August 6, 2013 // Local

Cursillo transforms lives of Catholics

People enjoy the annual Cursillo picnic at St. Patrick’s Park in South Bend.

By Sister Margie Lavonis, CSC

SOUTH BEND — Cursillo has transformed the lives of many Catholics and their families. It is an opportunity to get closer to Christ and to become part of an ongoing faith community.

“My parents made their Cursillo in the late 1980s when I was beginning grade school,” Father Andrew Curry, pastor at St. Robert Bellarmine, North Manchester, and St. Francis Xavier, Pierceton, recalled. “A noticeable shift in my family life occurred when we went from parties at home with people from my parents’ work to an influx of new friends from their Cursillo weekends. It went from an occasional beer, cigarettes and card parties to weekly prayer gatherings with songs to Jesus on guitars and the prayer of Our Lady’s rosary.”

“A small group of families would get together weekly and gather at a different family’s home every month for a prayer event,” Father Curry continued.

Cursillo had a great influence on him. “I would have to say that this became the foundation for my vocation to the Priesthood,” he noted. “The Catholic parish and school were influential, but to see my parents’ desire for Christ and their friendship with other Christians in the home sparked a sense of the true meaning of priesthood in me, which is to help people open their hearts to inviting people into their homes, families and friendships. I think that with my parents being in Cursillo, a worldwide movement, I received an awareness of the universality of the Church.”

The Cursillo movement has its origins in Spain where a group of young men who conducted pilgrimages were seeking a way to deepen their spirituality, become better Christians, get closer to the Lord and spread the Gospel. The fulfillment of their desire eventually grew into a Christian renewal movement that is active in many countries throughout the world.

The main goal or purpose of Cursillo is to help enrich and develop adult Christian leaders who strive to deepen their relationship with Christ and bring Him into their daily lives by living the Gospel.

At Baptism, Catholics receive the call to participate in Christ’s mission to renew the world with God’s love. Cursillo supports adult Catholics in their efforts to live out this responsibility in the many environments where they live and work.

“Cursillo gave me my first opportunity to really experience Christ in an intimate, prayerful and joyful community,” said Paul Curry, Father Curry’s dad. “It opened me up from my private, immature relationship with the Lord to where I felt comfortable talking about my love of God with others and then being open to talking more deeply about my faith with my family. Cursillo has allowed me to establish lifelong authentic relationships with other Christian men and women.”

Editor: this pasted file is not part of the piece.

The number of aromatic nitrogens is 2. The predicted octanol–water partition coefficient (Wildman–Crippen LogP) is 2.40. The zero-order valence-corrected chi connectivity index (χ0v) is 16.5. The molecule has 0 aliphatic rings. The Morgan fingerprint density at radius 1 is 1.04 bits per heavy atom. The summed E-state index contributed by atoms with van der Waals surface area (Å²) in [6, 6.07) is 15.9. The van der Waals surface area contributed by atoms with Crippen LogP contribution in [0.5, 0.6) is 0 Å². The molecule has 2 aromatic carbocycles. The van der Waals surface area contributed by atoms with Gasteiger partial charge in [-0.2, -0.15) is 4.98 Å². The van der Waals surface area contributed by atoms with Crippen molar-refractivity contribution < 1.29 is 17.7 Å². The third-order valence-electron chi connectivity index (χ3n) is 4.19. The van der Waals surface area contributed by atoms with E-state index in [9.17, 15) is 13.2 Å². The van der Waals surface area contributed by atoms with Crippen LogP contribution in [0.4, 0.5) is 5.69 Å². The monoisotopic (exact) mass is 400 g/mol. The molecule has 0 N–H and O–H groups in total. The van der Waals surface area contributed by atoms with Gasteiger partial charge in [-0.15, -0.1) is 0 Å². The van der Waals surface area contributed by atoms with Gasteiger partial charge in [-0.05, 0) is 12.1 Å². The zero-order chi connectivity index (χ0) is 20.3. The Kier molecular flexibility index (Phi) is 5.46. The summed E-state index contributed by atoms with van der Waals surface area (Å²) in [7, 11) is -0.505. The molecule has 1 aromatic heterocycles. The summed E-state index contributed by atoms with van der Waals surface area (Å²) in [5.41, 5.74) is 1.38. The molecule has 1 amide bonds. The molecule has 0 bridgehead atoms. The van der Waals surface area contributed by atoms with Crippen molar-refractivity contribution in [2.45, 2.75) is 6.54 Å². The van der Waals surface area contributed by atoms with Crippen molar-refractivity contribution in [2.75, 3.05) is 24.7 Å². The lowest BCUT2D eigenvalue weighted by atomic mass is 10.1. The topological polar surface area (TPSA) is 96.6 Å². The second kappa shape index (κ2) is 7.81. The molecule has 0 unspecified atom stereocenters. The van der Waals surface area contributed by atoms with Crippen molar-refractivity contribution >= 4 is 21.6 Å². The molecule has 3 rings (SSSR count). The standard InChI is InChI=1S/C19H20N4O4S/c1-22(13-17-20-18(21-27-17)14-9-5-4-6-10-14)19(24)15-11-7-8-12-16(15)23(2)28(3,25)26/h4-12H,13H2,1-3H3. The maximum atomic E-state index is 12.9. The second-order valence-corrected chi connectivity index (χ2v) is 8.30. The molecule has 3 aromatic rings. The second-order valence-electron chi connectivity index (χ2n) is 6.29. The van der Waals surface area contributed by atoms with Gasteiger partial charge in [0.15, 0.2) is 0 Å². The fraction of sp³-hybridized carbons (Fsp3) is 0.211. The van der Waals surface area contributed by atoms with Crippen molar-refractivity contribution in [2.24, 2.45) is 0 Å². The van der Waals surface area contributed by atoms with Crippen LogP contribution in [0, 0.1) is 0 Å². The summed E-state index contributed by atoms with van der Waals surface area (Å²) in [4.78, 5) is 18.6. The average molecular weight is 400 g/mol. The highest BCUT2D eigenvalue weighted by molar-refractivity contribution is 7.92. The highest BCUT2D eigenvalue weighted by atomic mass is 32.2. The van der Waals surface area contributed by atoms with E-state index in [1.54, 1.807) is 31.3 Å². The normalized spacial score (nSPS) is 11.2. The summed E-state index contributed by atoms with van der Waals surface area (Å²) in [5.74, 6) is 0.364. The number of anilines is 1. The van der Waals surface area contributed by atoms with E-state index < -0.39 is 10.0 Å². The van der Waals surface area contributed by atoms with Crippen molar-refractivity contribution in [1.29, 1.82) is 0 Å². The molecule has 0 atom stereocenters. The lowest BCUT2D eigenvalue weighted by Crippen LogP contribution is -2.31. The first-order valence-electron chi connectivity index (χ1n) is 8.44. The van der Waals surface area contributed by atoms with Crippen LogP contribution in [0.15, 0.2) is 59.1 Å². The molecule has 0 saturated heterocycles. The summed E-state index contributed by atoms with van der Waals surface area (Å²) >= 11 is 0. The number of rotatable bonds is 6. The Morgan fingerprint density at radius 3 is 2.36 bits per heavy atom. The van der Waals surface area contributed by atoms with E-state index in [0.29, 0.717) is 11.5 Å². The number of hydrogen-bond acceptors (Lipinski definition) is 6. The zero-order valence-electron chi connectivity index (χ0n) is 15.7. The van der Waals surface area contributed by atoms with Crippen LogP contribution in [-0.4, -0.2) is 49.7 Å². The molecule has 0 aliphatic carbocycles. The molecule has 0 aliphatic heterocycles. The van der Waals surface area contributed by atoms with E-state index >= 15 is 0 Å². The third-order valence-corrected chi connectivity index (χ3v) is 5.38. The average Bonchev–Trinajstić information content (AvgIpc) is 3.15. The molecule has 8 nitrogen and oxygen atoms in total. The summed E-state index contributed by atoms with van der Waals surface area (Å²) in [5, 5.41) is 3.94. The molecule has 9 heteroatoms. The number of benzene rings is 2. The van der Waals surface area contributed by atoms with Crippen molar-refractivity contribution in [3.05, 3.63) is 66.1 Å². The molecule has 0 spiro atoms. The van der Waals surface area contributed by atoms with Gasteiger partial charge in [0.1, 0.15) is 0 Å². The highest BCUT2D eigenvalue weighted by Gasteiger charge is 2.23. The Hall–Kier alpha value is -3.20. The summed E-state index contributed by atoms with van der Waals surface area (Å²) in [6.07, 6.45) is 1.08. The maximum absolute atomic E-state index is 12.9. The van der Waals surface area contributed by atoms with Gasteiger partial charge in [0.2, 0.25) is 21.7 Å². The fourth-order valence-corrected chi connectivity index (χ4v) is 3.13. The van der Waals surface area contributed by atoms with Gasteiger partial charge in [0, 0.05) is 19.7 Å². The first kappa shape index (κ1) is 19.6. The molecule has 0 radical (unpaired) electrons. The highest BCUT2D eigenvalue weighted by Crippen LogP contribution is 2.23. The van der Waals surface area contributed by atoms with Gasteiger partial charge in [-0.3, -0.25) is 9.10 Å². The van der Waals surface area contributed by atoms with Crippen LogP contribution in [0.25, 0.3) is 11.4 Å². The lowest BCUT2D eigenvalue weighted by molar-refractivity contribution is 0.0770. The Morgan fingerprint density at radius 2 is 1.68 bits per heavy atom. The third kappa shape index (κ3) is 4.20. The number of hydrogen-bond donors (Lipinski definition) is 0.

“The Cursillo weekend made me look at my faith in a new way,” added Tony Luber. “Many of the ideas and concepts I had learned as a child and young adult now had a meaning that I had not recognized before. My role as a layperson moved from just sitting in a pew to being a Christian wherever I go.”

Cursillo does not end after the initial weekend is over. One of the many blessings of Cursillo is becoming part of a supportive life-giving faith community that assists the members as they strive together to grow in their relationship with Christ and the Church.

Deepening the faith is a lifetime process. Those who make a Cursillo are encouraged to become part of a small group that meets regularly to support one another in their attempts to be good Christians and live Christ’s mission.

The Cursillo movement is having a picnic from 1-6 p.m. Saturday, Aug. 24, at St. Patrick’s Park in South Bend commemorating 50 years in the diocese. Mass will be celebrated by Holy Cross Father Jack Keefe at 4 p.m. Bishop Kevin C. Rhoades will attend the picnic.



The next Cursillo Weekend for men in the diocese is Sept. 12-15 and the women’s weekend will be Oct. 10-13 at the Wawasee Episcopal Center, Syracuse.

Bishop Rhoades will be at the men’s Cursillo on Friday, Sept. 13, for the rosary scheduled for 4 p.m. and will stay to share dinner schedule for 5:30 p.m.

Bishop Rhoades will be at the women’s Cursillo on Friday, Oct. 11, to present the Habitual Grace Rollo (talk) scheduled for 10:45 a.m. and will stay for lunch scheduled at 12:15pm.

The Fort Wayne-South Bend Cursillos are held at the Episcopal Center in Syracuse. The center is located off State Rd. 13 north of Syracuse. Turn off State Road 13 onto East Vawter. A sign will direct participants to the center and All Saints Episcopal Church located at 7812 E. Vawter.

For more information contact Mary and Tim Weber at (574) 289-2269, Sheri Garwood at (574) 287-0496 or [email protected].



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